Arrange to have the ironing lesson just as soon after the laundry lesson as possible. It will probably be easy to borrow the necessary equipment from near-by homes. Each girl can be appointed to bring something that will contribute toward the equipment and one girl can be appointed to have the fire ready and another to put the irons on to heat before the lesson hour.


Call the girls together early in the morning or at some other time previous to the lesson period and give them directions for sprinkling the articles to be ironed. When the class hour comes, demonstrate the method of ironing, folding, and hanging the articles and have the girls take turns doing the work.



Because young girls are fond of little children and must often help their mothers with their baby brothers and sisters, they should know how to care for them. It is essential that they understand the following points: The little body needs protection. The head is soft and the brain may be injured by hard bumps or pressure. The skin is tender and is easily irritated by the bites of insects, friction, etc. Kicking, wiggling, etc., are necessary to the development of the baby's muscles, but the baby should not be played with all the time for it is well for it to lie quietly a portion of the time while awake. It should not be made to sit up until ready to do so. A desire to creep should encouraged. Standing or walking should not be taught the baby until it tries to do so for itself and then it must be helped very carefully.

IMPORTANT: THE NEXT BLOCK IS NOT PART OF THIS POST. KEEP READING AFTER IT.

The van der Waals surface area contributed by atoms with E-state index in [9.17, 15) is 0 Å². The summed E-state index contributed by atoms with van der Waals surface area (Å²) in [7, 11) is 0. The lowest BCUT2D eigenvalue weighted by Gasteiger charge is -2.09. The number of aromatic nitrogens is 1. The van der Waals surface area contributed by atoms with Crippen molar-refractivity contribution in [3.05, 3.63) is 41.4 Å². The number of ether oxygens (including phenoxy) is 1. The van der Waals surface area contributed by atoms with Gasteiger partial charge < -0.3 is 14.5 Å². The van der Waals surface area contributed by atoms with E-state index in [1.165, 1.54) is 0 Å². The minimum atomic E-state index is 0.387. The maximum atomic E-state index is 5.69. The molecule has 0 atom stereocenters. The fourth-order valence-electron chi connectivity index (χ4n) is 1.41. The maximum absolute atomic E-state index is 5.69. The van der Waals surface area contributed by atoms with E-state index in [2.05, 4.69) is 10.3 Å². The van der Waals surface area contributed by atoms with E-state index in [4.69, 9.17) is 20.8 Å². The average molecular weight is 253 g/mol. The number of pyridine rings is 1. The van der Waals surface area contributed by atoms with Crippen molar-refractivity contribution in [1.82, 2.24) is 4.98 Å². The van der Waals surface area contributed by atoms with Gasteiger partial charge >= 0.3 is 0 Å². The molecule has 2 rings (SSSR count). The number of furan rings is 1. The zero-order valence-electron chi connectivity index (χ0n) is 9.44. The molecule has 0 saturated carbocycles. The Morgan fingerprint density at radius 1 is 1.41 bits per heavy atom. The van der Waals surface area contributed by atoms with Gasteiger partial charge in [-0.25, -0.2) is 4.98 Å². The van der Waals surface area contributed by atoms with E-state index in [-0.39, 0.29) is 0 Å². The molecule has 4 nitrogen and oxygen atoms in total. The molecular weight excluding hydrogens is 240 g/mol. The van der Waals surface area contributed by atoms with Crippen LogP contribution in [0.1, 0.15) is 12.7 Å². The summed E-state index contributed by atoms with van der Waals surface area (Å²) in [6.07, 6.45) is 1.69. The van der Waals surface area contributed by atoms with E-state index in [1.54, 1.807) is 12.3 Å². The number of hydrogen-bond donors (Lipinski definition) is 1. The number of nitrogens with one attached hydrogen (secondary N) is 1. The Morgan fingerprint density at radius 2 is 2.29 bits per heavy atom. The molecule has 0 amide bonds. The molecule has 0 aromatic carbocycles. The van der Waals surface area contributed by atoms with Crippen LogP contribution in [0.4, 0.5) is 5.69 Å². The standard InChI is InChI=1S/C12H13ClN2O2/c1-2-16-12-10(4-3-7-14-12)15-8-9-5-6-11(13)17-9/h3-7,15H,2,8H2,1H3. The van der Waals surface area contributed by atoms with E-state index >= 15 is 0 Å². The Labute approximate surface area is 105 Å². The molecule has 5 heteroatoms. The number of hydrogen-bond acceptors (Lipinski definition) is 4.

The baby should have plenty of fresh air and should be allowed to spend much of its time out of doors. In cold weather the baby must be warmly covered and sheltered from high winds. Its eyes should always be protected from strong sunlight.

Regular hours should be observed for sleep and the baby should be put to bed early at night. If the house is not well screened, a mosquito bar should be put over the baby's crib. Clothing should be light and loose, so that the body can move freely.